I don't like evangelism of any kind, including Linux evangelism, and feel that Linux sells itself if the user is open to it. For a new user, I'd offer to install Linux and get everything set up. Once the system is configured, Linux is not at all hard to use, just different in some ways. Again, if the user has an open mind, it's not hard to manage Linux. If the user is reluctant, Linux will be resisted and most likely rejected. Many people do not like to learn anything new when it comes to computers.

I've always had dual boots on all my computers. I use VL far more often than any Windows, but sometimes I can't do something in Linux that I can do in Windows (I've just gone through that scenario for a holidy project I do each year. I'm *hoping* I can do it in Linux next year.).

Windows 7 is very nice and I like it better than earlier versions of Windows. But there's no chance that I'd switch from VL 6 Standard as my main OS.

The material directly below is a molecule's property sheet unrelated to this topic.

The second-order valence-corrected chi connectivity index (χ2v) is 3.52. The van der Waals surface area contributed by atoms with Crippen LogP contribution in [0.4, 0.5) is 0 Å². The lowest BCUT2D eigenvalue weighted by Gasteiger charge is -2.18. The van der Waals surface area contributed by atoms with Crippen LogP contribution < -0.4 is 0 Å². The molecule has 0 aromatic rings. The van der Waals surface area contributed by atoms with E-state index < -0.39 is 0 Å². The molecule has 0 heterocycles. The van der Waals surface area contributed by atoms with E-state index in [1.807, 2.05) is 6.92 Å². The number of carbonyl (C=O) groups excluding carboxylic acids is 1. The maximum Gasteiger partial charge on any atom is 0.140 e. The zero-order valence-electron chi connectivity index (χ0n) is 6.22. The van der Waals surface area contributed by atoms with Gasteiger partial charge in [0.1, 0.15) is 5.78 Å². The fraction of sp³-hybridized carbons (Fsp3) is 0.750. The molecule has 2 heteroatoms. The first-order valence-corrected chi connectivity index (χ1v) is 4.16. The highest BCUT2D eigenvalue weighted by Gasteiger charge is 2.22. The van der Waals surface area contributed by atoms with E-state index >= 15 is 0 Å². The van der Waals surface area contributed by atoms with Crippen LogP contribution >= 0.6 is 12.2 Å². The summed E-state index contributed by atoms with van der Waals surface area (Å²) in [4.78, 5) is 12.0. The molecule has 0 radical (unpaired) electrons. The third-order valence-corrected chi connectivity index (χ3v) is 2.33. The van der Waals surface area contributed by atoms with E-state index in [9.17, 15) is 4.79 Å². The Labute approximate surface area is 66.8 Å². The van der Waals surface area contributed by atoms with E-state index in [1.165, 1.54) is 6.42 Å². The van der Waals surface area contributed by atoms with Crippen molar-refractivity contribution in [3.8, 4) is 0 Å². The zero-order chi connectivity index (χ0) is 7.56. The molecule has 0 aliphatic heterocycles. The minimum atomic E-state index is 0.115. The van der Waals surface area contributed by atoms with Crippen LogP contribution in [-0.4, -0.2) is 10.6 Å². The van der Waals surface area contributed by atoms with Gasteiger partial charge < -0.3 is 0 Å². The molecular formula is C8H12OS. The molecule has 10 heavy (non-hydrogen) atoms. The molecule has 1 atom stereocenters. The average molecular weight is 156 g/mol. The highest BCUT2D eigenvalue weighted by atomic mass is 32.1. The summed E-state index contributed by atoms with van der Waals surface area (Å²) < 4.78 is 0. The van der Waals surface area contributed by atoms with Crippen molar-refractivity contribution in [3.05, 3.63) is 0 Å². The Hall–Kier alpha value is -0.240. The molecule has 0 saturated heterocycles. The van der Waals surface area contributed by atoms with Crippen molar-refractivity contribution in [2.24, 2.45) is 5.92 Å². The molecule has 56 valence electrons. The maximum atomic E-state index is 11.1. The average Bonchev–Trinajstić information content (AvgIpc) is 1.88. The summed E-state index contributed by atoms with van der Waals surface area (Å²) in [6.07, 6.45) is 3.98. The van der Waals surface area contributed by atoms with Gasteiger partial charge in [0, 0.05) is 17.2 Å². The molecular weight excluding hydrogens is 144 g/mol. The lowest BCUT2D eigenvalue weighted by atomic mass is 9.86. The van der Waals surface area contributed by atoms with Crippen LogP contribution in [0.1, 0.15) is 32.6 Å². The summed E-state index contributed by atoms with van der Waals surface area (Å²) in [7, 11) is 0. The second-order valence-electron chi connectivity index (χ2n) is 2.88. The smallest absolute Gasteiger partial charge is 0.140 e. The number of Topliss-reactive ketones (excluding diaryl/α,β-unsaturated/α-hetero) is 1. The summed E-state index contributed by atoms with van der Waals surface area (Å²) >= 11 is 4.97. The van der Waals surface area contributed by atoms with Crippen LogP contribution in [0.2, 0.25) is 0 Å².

Also, I wouldn't suggest they get Win 7 Ultimate, which costs a lot more for not much of use to most users. Home Premium is the version to get unless you need to join a domain or need 6 to 10 machines networked and active at the same time (5 is the limit for Home Premium). I would also suggest they get the 32-bit version of Win 7 rather than 64-bit unless they know they need to use more than 4 gigs of RAM, not just that it sounds like a nice idea in theory. With Win 7 32-bit their hardware is much more likely to work, so unless they know there are Win 7 or Vista 64 drivers for their hardware, they are better off with win 7 32 unless they don't mind getting replacements. 16-bit applications will not install or run under Win 7 64, including 32-bit applications that have 16-bit installers (yes, there are some). If they have some 16-bit oldies but goodies they will want to run, they'd have to install a virtual machine like VirtualBox  or Microsoft Virtual PC and install an earlier Windows in the vm and install the 16-bit apps there.